"Democrats have a chance here to work with me and others, including the president, to bring legal status to people who have very uncertain lives," Graham said.
The partial government shutdown began Dec. 22 after Trump bowed to conservative demands that he fight to make good on his vow and secure funding for the wall before Republicans lose control of the House on Wednesday. Democrats have remained committed to blocking the president's priority, and with neither side engaging in substantive negotiation, the effect of the partial shutdown was set to spread and to extend into the new year.
In August 2015 during his presidential campaign, Trump made his expectations for the border explicitly clear, as he parried criticism from rival Jeb Bush, the former Florida governor.
"Jeb Bush just talked about my border proposal to build a 'fence,'" he tweeted. "It's not a fence, Jeb, it's a WALL, and there's a BIG difference!"
Trump suggested as much again in a tweet on Sunday: "President and Mrs. Obama built/has a ten foot Wall around their D.C. mansion/compound. I agree, totally necessary for their safety and security. The U.S. needs the same thing, slightly larger version!"
Aside from what constitutes a wall, neither side appeared ready to budge off its negotiating position. The two sides have had little direct contact during the stalemate, and Trump did not ask Republicans, who hold a monopoly on power in Washington until Thursday, to keep Congress in session.
Talks have been at a stalemate for more than a week, after Democrats said the White House offered to accept $2.5 billion for border security. Senate Democratic leader Chuck Schumer told Vice President Mike Pence that it wasn't acceptable, nor was it guaranteed that Trump, under intense pressure from his conservative base to fulfill his signature campaign promise, would settle for that amount.
Conway claimed Sunday that "the president has already compromised" by dropping his request for the wall from $25 billion, and she called on Democrats to return to the negotiating table.
"It is with them," she said, explaining why Trump was not reaching out to Democrats.
Democrats maintain that they have already presented the White House with three options to end the shutdown, none of which fund the wall, and insist that it's Trump's move.
"At this point, it's clear the White House doesn't know what they want when it comes to border security," said Justin Goodman, Schumer's spokesman. "While one White House official says they're willing to compromise, another says the president is holding firm at no less than $5 billion for the wall. Meanwhile, the president tweets blaming everyone but himself for a shutdown he called for more than 25 times."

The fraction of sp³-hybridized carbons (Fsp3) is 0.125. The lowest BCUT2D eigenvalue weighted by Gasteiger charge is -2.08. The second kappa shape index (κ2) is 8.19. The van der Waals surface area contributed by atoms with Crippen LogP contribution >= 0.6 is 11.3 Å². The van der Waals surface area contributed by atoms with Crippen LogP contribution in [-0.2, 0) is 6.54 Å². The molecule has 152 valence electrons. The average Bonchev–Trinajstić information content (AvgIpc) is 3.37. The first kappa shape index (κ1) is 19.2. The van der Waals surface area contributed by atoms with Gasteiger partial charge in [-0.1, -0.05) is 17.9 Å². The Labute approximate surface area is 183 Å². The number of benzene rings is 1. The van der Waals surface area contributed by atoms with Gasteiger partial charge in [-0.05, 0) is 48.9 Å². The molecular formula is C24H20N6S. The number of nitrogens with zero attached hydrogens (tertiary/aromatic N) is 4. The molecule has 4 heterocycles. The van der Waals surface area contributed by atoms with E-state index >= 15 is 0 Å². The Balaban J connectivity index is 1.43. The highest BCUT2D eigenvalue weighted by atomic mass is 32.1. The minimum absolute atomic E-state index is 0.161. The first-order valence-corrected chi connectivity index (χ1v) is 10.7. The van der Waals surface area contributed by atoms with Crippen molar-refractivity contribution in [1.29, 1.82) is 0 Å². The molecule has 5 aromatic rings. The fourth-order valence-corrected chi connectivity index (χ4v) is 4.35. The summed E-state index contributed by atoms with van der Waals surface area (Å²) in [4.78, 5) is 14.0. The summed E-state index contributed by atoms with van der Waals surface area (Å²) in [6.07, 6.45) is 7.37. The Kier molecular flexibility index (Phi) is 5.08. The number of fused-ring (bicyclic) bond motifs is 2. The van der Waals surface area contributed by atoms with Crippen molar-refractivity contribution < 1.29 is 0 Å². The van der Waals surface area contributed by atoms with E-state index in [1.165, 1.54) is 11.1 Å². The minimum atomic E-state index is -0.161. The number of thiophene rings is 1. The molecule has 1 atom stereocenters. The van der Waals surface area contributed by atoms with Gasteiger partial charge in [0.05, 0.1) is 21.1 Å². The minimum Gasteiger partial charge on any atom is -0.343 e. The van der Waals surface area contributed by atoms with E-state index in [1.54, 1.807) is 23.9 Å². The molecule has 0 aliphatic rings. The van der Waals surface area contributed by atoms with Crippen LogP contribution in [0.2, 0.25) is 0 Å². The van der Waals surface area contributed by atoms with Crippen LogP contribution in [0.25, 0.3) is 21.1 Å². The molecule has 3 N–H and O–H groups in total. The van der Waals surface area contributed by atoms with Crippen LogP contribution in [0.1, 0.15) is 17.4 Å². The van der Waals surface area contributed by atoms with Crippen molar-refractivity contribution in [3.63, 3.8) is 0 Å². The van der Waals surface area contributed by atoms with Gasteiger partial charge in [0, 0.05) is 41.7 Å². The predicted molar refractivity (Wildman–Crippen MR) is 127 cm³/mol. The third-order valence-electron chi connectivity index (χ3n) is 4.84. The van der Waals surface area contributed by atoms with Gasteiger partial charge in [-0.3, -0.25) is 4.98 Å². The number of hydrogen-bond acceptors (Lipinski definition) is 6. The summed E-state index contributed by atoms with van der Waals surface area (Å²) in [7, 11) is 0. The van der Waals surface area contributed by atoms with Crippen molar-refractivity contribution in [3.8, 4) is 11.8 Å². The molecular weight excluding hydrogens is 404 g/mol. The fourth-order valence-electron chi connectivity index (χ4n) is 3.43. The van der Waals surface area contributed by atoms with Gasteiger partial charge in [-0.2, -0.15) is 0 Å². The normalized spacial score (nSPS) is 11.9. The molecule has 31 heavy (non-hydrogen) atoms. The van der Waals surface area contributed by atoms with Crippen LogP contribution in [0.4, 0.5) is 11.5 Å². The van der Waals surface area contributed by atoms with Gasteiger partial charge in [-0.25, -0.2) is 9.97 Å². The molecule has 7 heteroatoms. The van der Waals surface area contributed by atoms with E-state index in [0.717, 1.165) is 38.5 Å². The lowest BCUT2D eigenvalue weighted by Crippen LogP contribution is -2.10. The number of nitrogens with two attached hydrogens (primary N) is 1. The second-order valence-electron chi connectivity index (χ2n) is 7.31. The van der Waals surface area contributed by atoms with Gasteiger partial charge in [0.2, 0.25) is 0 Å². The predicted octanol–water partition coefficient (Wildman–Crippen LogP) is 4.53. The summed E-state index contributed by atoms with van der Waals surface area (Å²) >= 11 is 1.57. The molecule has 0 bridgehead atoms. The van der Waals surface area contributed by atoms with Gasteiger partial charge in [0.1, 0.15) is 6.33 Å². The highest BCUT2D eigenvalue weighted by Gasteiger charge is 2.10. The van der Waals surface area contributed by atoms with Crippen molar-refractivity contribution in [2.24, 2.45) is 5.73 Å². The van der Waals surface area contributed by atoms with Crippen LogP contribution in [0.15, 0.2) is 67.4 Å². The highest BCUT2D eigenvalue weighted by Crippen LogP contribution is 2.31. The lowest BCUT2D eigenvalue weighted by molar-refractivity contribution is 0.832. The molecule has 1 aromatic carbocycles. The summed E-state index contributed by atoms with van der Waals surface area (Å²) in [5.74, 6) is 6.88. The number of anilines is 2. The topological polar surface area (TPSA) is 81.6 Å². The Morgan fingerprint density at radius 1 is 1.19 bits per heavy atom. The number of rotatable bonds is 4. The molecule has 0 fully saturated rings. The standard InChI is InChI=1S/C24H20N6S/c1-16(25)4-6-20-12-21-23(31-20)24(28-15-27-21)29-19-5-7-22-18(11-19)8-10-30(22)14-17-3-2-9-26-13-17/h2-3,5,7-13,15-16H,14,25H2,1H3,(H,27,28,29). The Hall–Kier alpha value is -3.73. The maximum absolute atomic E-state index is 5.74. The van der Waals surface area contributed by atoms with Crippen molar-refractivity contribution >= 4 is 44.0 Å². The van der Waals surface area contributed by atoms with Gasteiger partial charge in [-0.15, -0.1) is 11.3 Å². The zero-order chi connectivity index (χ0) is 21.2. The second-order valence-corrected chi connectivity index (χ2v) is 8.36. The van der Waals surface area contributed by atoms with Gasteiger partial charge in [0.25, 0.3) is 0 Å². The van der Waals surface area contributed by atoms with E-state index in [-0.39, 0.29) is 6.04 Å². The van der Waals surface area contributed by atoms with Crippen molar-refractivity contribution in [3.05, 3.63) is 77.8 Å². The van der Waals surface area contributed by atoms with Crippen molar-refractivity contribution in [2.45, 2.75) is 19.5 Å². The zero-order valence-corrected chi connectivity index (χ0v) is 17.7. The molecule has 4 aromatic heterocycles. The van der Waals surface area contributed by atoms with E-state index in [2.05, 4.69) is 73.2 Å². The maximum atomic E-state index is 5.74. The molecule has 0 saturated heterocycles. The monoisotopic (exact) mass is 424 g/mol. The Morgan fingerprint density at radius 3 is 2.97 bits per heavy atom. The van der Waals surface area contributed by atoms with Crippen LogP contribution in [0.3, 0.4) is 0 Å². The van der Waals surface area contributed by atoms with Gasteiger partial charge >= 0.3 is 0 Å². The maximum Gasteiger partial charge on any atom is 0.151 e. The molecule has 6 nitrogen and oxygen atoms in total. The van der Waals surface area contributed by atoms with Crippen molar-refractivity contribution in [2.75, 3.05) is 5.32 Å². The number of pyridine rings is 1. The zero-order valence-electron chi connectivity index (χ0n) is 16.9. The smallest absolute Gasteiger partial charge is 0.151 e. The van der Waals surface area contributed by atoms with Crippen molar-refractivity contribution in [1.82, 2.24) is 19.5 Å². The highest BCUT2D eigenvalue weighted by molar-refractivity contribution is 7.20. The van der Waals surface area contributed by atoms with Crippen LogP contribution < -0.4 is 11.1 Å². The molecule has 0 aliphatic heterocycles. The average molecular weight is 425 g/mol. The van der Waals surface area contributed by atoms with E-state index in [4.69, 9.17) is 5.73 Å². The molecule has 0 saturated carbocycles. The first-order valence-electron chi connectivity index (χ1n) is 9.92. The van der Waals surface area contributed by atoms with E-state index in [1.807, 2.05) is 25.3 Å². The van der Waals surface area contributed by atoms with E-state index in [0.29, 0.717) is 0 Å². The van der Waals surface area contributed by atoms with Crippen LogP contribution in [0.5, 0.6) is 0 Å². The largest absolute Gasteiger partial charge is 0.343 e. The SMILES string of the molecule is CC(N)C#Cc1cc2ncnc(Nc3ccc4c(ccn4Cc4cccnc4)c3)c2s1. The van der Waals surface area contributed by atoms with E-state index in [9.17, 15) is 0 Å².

After canceling a vacation to his private Florida club, Trump spent the weekend at the White House. He has remained out of the public eye since returning early Thursday from a 29-hour trip to visit U.S. troops in Iraq, instead taking to Twitter to attack Democrats. He also moved to defend himself from criticism that he couldn't deliver on the wall while the GOP controlled both the House and Senate.
"For those that naively ask why didn't the Republicans get approval to build the Wall over the last year, it is because IN THE SENATE WE NEED 10 DEMOCRAT VOTES, and they will gives us "NONE" for Border Security!," he tweeted. "Now we have to do it the hard way, with a Shutdown."
Democrats have vowed to pass legislation restoring the government as soon as they take control of the House on Thursday, but that won't accomplish anything unless Trump and the Republican-controlled Senate go along with it.
The shutdown has forced hundreds of thousands of federal workers and contractors to stay home or work without pay.
Washington, Dec 31 (AP/UNB) — President Donald Trump has ordered a slowdown to the withdrawal of U.S. forces in Syria, Republican Sen. Lindsey Graham said Sunday.
"I think we're in a pause situation," the South Carolina Republican said outside the White House after lunch with the president.
Trump announced earlier this month that he was ordering the withdrawal of all the roughly 2,000 troops from war-torn Syria, with aides expecting it to take place swiftly. The president had declared victory over the Islamic State group in Syria, though pockets of fighting remain.
Graham had been an outspoken critic of Trump's decision, which had drawn bipartisan criticism. The announcement also had shocked lawmakers and American allies, including Kurds who have fought alongside the U.S. against the Islamic State group and face an expected assault by Turkey.
"I think we're slowing things down in a smart way," Graham said, adding that Trump was very aware of the plight of the Kurds.